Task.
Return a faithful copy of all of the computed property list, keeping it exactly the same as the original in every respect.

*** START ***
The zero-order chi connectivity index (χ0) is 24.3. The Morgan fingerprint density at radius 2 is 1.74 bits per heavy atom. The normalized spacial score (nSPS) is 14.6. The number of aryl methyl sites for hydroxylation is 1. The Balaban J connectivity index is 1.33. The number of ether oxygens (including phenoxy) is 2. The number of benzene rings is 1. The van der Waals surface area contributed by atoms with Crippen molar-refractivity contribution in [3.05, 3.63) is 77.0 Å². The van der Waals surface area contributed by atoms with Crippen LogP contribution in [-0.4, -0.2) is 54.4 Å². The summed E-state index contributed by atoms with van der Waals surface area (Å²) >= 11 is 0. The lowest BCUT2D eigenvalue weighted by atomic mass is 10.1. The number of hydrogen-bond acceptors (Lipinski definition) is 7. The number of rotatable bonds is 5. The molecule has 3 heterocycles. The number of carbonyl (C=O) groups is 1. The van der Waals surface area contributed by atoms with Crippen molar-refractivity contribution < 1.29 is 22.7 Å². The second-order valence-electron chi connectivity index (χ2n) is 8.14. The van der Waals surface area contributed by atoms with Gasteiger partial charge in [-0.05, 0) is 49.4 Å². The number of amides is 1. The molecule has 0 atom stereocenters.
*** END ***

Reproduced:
The zero-order chi connectivity index (χ0) is 24.3. The Morgan fingerprint density at radius 2 is 1.74 bits per heavy atom. The normalized spacial score (nSPS) is 14.6. The number of aryl methyl sites for hydroxylation is 1. The Balaban J connectivity index is 1.33. The number of ether oxygens (including phenoxy) is 2. The number of benzene rings is 1. The van der Waals surface area contributed by atoms with Crippen molar-refractivity contribution in [3.05, 3.63) is 77.0 Å². The van der Waals surface area contributed by atoms with Crippen LogP contribution in [-0.4, -0.2) is 54.4 Å². The summed E-state index contributed by atoms with van der Waals surface area (Å²) >= 11 is 0. The lowest BCUT2D eigenvalue weighted by atomic mass is 10.1. The number of hydrogen-bond acceptors (Lipinski definition) is 7. The number of rotatable bonds is 5. The molecule has 3 heterocycles. The number of carbonyl (C=O) groups is 1. The van der Waals surface area contributed by atoms with Crippen molar-refractivity contribution < 1.29 is 22.7 Å². The second-order valence-electron chi connectivity index (χ2n) is 8.14. The van der Waals surface area contributed by atoms with Gasteiger partial charge in [-0.05, 0) is 49.4 Å². The number of amides is 1. The molecule has 0 atom stereocenters.